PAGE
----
|North Carolina R E Commission Answers
This is the copy from an email I received from TCI on 8/20/04.
"While not mentioned by name, some of my activities have been commented upon in
"NC AG Troubles" and another thread posted below that. Due to ethical considerations on
commenting about pending litigation and investigations, I am unable to fully respond and address both
the misconceptions and valid concerns expressed in some of the communications posted.
I would welcome a call from Mr. Locke to discuss the legal principles involved, what is
clearly recognized as legitimate activity on one's own account, and how many practitioners of one or
another of the discussed methods take themselves into trouble.
Both the Real Estate Commission and the Attorney General's Office have no problem with
legitimate business persons engaged in the purchase, rental or sale of their own real estate.
B. M. Brogden, Jr.
Chief Deputy Legal Counsel
NC Real Estate Commission"
I emailed Mr. Brogden and requested his phone number so that we could discuss Subject To
investing in North Carolina. He graciously responded with his phone number.
I called Mr. Brogden in the afternoon of August 24, 2004.
Here is a synopsis of our conversation and was reviewed by Mr. Brogden:
North Carolina has no problem with Subject To investing as long as the following guidelines
are adhered to:
The problem with the use of a "Land Trust" as a means of concealing a violation
of the "due-on-sale" (DOS) clause is that even where the designated trustee is a real person
or entity, the identity of the actual beneficiary is concealed or obscured.
This can constitute a deceptive, misleading or unfair trade practice in violation of
Chapter 75, N.C.G.S, and, in the opinion of the Commission legal staff, is a circumstance tending to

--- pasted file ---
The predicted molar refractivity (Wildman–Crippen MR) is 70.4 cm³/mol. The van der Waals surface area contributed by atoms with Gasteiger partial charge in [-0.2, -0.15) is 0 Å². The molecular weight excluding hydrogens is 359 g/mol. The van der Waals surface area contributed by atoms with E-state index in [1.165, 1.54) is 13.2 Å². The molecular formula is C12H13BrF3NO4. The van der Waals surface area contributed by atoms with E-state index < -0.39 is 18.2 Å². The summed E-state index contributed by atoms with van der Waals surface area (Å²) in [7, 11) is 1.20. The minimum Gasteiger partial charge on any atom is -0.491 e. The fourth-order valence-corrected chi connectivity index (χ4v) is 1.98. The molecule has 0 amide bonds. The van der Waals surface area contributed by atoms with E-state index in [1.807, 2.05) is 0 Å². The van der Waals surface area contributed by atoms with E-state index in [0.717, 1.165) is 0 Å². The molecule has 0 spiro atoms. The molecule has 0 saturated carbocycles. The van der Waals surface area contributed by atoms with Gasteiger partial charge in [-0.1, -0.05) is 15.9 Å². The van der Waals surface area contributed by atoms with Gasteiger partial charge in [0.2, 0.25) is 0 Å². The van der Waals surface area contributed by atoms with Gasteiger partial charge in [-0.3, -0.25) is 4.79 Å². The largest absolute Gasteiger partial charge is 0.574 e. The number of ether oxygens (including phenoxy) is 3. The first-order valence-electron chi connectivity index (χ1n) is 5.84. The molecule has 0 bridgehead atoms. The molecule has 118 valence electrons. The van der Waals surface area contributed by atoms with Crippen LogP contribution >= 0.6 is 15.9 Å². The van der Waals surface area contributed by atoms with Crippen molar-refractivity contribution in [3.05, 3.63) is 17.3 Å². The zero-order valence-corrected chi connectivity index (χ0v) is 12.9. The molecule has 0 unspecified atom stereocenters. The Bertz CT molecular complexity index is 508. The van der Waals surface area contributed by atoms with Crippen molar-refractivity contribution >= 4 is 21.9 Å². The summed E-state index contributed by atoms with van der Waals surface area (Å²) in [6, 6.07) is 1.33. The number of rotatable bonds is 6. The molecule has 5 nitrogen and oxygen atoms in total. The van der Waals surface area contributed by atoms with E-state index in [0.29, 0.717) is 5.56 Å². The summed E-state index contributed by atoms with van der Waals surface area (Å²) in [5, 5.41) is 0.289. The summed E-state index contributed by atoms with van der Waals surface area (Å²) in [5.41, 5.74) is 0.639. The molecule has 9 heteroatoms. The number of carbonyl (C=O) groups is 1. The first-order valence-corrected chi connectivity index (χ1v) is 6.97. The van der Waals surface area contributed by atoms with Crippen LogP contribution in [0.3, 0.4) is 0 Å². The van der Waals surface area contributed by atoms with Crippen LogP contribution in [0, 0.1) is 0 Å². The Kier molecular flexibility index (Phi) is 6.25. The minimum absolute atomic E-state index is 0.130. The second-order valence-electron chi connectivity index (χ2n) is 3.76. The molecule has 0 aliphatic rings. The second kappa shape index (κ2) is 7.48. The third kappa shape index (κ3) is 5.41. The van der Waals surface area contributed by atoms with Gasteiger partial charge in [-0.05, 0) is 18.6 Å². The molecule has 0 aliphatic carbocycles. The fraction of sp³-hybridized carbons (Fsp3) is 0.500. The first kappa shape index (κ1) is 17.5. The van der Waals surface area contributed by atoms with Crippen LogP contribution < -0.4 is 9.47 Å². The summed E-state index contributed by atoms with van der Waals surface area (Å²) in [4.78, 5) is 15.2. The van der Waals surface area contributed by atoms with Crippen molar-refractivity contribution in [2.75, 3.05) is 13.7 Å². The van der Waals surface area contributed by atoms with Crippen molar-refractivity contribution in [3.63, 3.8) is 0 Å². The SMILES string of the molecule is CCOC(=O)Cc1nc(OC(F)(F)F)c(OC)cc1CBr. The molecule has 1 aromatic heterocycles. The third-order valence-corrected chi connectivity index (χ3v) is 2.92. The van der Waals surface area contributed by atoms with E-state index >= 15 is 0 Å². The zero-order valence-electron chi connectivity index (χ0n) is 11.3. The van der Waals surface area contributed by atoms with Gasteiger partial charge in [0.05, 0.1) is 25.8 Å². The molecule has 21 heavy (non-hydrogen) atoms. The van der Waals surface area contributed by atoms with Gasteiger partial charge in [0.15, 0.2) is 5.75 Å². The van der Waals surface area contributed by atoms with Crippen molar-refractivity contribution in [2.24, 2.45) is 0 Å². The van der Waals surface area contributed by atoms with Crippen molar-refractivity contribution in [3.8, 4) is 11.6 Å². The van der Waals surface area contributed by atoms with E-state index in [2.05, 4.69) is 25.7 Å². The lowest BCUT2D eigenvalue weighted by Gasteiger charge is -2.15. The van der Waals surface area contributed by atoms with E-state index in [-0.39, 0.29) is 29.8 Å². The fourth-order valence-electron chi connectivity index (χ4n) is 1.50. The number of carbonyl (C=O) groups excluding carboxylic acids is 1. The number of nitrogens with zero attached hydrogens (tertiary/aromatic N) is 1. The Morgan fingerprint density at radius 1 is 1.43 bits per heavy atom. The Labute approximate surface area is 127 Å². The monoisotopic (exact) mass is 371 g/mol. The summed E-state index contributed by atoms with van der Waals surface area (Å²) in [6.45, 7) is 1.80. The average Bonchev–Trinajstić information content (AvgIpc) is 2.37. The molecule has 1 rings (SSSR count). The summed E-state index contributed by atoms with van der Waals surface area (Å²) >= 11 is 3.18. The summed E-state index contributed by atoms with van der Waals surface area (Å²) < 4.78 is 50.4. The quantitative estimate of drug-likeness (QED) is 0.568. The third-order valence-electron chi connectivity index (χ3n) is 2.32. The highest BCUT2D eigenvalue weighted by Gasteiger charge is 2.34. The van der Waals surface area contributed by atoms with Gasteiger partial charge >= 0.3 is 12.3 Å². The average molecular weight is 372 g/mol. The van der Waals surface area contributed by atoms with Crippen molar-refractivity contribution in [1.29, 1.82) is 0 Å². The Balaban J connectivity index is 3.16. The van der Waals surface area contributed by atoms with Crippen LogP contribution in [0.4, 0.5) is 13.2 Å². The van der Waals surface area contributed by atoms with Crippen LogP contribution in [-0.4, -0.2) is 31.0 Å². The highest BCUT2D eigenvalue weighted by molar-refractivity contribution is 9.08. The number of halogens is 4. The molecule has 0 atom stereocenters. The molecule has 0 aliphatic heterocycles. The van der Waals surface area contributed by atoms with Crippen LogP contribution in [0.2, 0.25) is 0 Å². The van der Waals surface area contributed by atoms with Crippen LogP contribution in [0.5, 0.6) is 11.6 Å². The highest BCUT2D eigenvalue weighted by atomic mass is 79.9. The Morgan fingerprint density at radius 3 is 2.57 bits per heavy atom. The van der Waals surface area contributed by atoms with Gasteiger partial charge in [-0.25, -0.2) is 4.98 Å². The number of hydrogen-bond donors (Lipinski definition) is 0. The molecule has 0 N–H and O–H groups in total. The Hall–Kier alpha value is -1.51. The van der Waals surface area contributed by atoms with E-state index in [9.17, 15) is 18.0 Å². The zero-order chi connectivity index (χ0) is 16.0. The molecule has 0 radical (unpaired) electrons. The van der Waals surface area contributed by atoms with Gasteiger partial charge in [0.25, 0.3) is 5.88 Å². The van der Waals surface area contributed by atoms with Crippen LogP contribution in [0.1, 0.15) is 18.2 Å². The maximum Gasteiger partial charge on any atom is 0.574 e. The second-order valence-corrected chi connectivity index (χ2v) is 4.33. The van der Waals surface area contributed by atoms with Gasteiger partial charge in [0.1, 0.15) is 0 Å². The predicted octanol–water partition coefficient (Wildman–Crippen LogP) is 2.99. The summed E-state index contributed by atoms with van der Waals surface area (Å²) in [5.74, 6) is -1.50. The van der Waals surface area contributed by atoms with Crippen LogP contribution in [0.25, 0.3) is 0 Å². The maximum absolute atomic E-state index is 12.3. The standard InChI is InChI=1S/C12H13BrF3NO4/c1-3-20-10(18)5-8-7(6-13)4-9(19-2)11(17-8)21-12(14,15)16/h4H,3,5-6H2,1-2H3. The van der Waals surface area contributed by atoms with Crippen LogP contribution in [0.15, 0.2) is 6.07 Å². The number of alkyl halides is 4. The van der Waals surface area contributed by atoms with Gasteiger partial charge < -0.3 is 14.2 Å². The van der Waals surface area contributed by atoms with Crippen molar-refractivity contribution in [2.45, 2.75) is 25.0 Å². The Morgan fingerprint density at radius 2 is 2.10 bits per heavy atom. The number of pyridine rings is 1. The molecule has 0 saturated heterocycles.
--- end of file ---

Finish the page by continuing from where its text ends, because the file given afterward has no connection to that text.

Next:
show the person actually controlling the trust is attempting to act as a real estate broker without a
Much the same is true for agreements, such as installment land sale contracts or
lease/option or lease/purchase arrangements that are not properly recorded in a timely manner in the
chain of title. No reasonable person or prudent investor would fail to immediately and properly record
a document transferring an interest in title due to the risk of loss associated with the failure to
timely and properly record.
A person or firm truly dealing on their own account would typically obtain a deed, option
or contract, properly notarized and recorded, in order to protect their investment. Failure to do so
is very convincing evidence that there is no real investment and that such person or firm is no more
than an agent without a license.
The Subject To transaction is a matter of public record. The deed between the seller and
buyer must be recorded in a person's name or corporate entity.
As most of you are aware, I have not been a proponent of Land Trusts, however I have not
advised anyone not to use them if they felt they needed to do so. Subject To investors who are under
scrutiny from the Attorney Generals office, as far as I gleaned are those who used Land Trusts or did
not adhere to the following excerpts from:
Deceptive Acts or Practices
Article from Attorney General's Office
Consumer Protection Section
North Carolina law provides that unfair methods of competition and unfair or deceptive
acts or practices in the conduct of any trade or commerce are unlawful and are subject to a civil